The harvest and agricultural fertility are a major aspect of Mup'Horlem's being and range of powers. It is said by his followers that, before he came along, Umozatch, presently a very fruitful (no pun intended) world from which large amounts of many highly–demanded crops are exported, was barren and plagued by famine, though there is no concrete evidence going back far enough to either confirm or deny this. Regardless of whether this account is true, the overall harvest theme is heavily reflected in Mup'Horlem's physical form, namely in the deity's two large arms previously mentioned in the discussion of his dubious classification. The left has a vine–like consistency and distinctly vegetal fingers and is known as "The Sower", and the right, in contrast, is beefier and ends in a hand with a pair of small scythes (which are agriculturally symbolic, not weaponized as some have mistakenly interpreted) in place of two of its fingers, and is known as "The Reaper" (a name which, again, should not be incorrectly taken in a violent/death–evoking sense).
"Horlematurgy" is the term for the "brand" of magic derived from Mup'Horlem and practiced by his followers. Although believed to be a distinct and unique form of energy by the Wuccigans, it is generally thought to actually be a metaphysical compound of Primal Energies, Dark Magic and Rainbow Energy, an explanation which, despite being more "mundane" than the alternative, is still otherwise unheard of in the field of what Primal Deities can do, and further solidifies Mup'Horlem's uniqueness and mystique. Horlematurgy is generally low–key in its application by its Wuccigan practitioners compared to how various supernatural beings can use their respective forms of magic, but as any harnessing of magic, whether its nature be Divine, Demonic, Primal or any combination of the three, by mortal humanoids is exceptionally rare, it is still of great note as a field of practice. Common spell effects include induced mineral, herbal and chemical synthesis for mostly medicinal purposes, conjuration of minor illusions and light displays that are of little practical use, and fortune–fortification (good–luck–charming) whose effects have been proven to be existent but inconsistent.

On the specifics of Mup'Horlem's personality and the ways of living he and his cult encourage: while, again, not truly malevolent and rarely prone to actually hurting anyone, he possesses an intimidating and maniacal demeanor typical of Primal Deities, the difference in his case being that it does not usually represent any serious intentions of causing harm. Instead, Mup'Horlem means to instill in his followers a "fun" type of faux–fear, with the Wuccigan culture under his control/leadership being one that places great emphasis on thrills, excitement and partying. Their most wild parties of all are initiated during certain summoned appearances of their deity, with other, lesser parties taking place frequently and often tending to break out suddenly.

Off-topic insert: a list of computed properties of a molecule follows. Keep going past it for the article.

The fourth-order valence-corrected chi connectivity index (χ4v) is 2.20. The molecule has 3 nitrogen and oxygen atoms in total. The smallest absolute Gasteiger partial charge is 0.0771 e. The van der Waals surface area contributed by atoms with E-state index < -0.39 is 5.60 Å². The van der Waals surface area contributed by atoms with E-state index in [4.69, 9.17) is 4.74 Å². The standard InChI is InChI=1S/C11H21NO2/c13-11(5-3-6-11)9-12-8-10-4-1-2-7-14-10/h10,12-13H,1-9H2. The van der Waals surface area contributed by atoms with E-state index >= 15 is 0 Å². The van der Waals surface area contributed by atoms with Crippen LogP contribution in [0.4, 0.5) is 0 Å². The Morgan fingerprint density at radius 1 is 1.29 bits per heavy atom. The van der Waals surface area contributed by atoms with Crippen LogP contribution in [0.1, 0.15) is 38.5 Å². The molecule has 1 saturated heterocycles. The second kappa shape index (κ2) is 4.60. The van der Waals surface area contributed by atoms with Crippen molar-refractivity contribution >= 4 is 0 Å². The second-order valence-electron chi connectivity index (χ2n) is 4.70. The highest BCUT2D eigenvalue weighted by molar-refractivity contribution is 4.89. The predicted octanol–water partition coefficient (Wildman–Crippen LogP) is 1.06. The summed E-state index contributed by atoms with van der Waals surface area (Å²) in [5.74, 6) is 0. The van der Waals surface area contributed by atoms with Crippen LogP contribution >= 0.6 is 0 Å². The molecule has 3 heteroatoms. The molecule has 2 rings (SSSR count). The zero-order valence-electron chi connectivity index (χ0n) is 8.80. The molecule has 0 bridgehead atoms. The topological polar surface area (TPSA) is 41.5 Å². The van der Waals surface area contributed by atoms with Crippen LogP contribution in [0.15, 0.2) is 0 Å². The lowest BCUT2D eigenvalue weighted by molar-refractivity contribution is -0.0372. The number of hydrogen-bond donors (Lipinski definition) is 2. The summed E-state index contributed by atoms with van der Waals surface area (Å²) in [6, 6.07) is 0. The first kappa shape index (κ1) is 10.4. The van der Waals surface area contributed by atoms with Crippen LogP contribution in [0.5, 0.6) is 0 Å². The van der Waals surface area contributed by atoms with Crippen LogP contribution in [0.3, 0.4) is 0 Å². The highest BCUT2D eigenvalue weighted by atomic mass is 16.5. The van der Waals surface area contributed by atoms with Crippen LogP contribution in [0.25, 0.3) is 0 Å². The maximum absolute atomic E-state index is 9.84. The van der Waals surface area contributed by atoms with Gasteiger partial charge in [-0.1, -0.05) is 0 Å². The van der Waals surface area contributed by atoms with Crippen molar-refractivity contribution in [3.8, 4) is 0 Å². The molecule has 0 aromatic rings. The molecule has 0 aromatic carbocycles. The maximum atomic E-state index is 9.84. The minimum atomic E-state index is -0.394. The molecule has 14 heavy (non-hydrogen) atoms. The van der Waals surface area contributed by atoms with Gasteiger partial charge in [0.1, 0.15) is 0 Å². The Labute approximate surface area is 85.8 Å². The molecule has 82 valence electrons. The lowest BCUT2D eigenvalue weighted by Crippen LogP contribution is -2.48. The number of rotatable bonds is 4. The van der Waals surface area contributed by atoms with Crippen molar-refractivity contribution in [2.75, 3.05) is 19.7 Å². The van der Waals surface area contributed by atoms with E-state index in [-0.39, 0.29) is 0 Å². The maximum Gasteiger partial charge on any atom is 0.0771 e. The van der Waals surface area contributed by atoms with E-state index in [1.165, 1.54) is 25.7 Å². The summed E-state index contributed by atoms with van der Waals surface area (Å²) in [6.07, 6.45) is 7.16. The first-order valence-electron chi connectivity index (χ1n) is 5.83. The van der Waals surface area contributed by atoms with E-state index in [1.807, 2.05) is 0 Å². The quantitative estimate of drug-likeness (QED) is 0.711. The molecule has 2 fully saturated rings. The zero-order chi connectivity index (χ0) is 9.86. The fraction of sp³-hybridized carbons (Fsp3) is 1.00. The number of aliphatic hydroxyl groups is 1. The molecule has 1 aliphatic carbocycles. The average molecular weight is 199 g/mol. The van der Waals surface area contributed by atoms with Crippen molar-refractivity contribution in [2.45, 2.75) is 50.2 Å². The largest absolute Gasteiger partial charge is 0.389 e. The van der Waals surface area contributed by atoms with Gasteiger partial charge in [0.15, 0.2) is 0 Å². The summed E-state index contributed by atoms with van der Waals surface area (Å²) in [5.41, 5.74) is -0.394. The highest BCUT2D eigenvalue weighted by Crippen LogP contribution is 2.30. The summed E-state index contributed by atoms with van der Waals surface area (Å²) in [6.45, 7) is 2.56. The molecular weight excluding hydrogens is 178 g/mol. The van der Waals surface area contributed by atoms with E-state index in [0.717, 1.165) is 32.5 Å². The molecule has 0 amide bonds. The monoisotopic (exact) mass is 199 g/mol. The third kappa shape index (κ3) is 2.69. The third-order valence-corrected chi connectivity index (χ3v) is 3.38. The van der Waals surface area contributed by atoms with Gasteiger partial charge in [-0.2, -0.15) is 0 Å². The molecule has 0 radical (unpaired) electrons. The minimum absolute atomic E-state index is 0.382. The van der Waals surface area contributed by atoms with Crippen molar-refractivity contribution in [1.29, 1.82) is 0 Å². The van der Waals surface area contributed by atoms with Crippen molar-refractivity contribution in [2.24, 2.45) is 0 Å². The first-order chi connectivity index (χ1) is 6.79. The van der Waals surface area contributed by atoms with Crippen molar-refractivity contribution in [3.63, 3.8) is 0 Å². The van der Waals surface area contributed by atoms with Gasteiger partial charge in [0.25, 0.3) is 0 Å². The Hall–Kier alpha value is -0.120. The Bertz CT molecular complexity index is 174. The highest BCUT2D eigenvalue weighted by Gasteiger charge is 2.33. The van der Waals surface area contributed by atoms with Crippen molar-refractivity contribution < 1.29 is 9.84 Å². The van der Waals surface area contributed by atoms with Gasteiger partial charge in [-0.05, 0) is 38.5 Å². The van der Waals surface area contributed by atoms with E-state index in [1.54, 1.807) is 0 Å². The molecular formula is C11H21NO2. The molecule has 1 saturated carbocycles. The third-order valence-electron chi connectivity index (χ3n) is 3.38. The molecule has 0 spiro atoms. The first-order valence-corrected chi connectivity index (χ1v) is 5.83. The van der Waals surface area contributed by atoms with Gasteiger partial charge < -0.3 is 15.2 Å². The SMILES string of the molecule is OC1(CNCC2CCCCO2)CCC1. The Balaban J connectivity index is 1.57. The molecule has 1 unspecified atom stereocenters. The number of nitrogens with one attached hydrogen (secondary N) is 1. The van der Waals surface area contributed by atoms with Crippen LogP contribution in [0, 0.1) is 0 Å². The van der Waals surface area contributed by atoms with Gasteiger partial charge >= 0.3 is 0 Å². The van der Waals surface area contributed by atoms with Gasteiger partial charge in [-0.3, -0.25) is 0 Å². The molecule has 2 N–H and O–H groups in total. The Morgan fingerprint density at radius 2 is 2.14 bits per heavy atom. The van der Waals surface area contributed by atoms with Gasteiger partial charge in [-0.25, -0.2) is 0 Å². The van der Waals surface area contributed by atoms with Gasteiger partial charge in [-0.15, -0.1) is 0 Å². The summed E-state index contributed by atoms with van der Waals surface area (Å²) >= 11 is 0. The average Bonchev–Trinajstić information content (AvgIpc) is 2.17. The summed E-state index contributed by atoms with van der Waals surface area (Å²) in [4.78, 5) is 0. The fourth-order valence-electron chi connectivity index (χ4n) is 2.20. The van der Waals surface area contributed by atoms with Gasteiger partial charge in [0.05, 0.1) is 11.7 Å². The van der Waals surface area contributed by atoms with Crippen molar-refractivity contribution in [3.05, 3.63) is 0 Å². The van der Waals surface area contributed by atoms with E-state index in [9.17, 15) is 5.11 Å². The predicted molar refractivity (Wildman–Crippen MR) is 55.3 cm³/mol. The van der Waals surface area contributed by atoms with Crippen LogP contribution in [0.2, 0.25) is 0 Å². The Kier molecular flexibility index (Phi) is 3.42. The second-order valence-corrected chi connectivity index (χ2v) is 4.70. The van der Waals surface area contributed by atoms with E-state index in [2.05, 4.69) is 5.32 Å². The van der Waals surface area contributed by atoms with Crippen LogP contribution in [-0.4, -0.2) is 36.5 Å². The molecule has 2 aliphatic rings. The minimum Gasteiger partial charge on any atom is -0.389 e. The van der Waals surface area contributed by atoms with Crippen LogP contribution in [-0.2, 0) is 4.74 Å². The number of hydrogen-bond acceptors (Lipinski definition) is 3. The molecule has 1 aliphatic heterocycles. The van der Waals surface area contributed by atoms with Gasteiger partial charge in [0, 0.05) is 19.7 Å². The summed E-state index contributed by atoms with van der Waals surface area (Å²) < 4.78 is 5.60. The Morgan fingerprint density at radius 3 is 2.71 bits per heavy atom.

Mup'Horlem's two (not three, as most other Primal Deities who possess any of them have) Tikis (minor heads) are named "The Freak" and "The Spook", the latter stemming from the left side of his body and the former from the right side, and are the only Tikis of any known deity to have "official" names besides those of the feelings/traits/sentiments they embody. Conversely, it is not "confirmed" what, precisely, they do embody in terms of raw personality aspects, but the Freak has more often than not been described as representing indulgence in psychedelic thrills while the Spook has usually been described as embodying the "fun" sort of fright and artificial, harmless senses of danger and intimidation that Mup'Horlem loves to perpetuate. Like other Tikis, both of them are moderately talkative, having minds of their own, albeit simple ones, but unlike others, they are considerably more "organic" in their composition and "fluent" in their animacy. The Freak also notably sports an aperture in its "chin" into which offerings to Mup'Horlem, consisting of various small objects, can be and frequently are inserted.


Wuccigan: A very much "neutral" race of humanoids inhabiting the planet Umozatch and willingly serving the Primal Deity Mup'Horlem almost without exception. Wuccigans are rather animalistic in appearance; they have brownish–or–orangish fur covering most of their bodies, with varying thicknesses in different anatomical regions, claw–like, boney fingers and tall, pointed ears similar to those possessed by a number of decidedly non–humanoid mammalian animals. However, their overall statures, measurements and body shapes are fairly standard, as is the durability value range for adult individuals, which stands at 600–900. Despite Wuccigans tending to eat more heavily than most peoples, they usually have little body fat and well–toned muscles while also possessing above–average lifting power. Roughly one–in–seven Wuccigans are adept in some application of what is known as "Horlematurgy"; further details on this may be found under Mup'Horlem's entry.
As a people and especially in outside public perception, Wuccigan–kind is all–but–defined by the fact that its members all serve a Primal Deity, which has led to no small amount of prejudice against them from other races, especially following the wars fought against the Anyugari, another, decidedly more hostile Primal Deity–serving race from the Zeta Octant. As of the current era, though, these prejudices have lessened immensely among most circles where they used to be common, and the Wuccigans, like their master, are presently tolerated, though not necessarily liked, by most. In large part due to all this and in another large part because of their allegiance to their deity and reliance on frequently summoning him, something which can only be done from the shrines at the hearts of their planet's various settlements, few Wuccigans live off–world of Umozatch. However, their kind and world are very active in interplanetary trade, namely of the many crops they grow but also including significant quantities of the sweet, decadent culinary concoctions whose making is one of their many common pastimes.